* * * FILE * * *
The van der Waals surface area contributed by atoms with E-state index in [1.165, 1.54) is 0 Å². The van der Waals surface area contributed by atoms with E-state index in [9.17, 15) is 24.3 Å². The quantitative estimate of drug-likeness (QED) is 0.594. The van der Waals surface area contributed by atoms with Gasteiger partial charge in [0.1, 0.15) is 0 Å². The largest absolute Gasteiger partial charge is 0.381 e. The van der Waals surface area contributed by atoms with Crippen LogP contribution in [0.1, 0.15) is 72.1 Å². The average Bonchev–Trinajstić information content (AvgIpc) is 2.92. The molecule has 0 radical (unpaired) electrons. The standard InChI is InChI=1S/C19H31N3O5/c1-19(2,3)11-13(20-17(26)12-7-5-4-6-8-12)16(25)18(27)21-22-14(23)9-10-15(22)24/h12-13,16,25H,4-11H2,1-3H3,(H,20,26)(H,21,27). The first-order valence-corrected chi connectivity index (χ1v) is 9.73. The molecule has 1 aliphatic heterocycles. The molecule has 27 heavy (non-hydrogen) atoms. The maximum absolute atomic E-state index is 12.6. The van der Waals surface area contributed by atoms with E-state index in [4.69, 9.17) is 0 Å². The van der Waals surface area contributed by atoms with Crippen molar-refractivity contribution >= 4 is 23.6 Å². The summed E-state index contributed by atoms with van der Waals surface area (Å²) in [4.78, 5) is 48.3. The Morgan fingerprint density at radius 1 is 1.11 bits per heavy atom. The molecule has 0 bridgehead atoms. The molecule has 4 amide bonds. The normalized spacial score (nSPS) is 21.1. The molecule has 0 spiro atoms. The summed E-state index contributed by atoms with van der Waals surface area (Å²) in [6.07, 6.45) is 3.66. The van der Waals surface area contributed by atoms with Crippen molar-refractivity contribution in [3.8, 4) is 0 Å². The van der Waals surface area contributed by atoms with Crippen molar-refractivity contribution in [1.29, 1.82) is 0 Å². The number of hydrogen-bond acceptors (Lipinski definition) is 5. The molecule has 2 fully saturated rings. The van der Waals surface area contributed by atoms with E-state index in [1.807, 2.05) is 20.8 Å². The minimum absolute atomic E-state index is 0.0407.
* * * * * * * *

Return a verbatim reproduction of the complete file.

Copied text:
The van der Waals surface area contributed by atoms with E-state index in [1.165, 1.54) is 0 Å². The van der Waals surface area contributed by atoms with E-state index in [9.17, 15) is 24.3 Å². The quantitative estimate of drug-likeness (QED) is 0.594. The van der Waals surface area contributed by atoms with Gasteiger partial charge in [0.1, 0.15) is 0 Å². The largest absolute Gasteiger partial charge is 0.381 e. The van der Waals surface area contributed by atoms with Crippen LogP contribution in [0.1, 0.15) is 72.1 Å². The average Bonchev–Trinajstić information content (AvgIpc) is 2.92. The molecule has 0 radical (unpaired) electrons. The standard InChI is InChI=1S/C19H31N3O5/c1-19(2,3)11-13(20-17(26)12-7-5-4-6-8-12)16(25)18(27)21-22-14(23)9-10-15(22)24/h12-13,16,25H,4-11H2,1-3H3,(H,20,26)(H,21,27). The first-order valence-corrected chi connectivity index (χ1v) is 9.73. The molecule has 1 aliphatic heterocycles. The molecule has 27 heavy (non-hydrogen) atoms. The maximum absolute atomic E-state index is 12.6. The van der Waals surface area contributed by atoms with E-state index in [4.69, 9.17) is 0 Å². The van der Waals surface area contributed by atoms with Crippen molar-refractivity contribution >= 4 is 23.6 Å². The summed E-state index contributed by atoms with van der Waals surface area (Å²) in [4.78, 5) is 48.3. The Morgan fingerprint density at radius 1 is 1.11 bits per heavy atom. The molecule has 0 bridgehead atoms. The molecule has 4 amide bonds. The normalized spacial score (nSPS) is 21.1. The molecule has 0 spiro atoms. The summed E-state index contributed by atoms with van der Waals surface area (Å²) in [6.07, 6.45) is 3.66. The van der Waals surface area contributed by atoms with Crippen molar-refractivity contribution in [3.8, 4) is 0 Å². The van der Waals surface area contributed by atoms with Crippen molar-refractivity contribution in [1.29, 1.82) is 0 Å². The number of hydrogen-bond acceptors (Lipinski definition) is 5. The molecule has 2 fully saturated rings. The van der Waals surface area contributed by atoms with E-state index in [1.807, 2.05) is 20.8 Å². The minimum absolute atomic E-state index is 0.0407.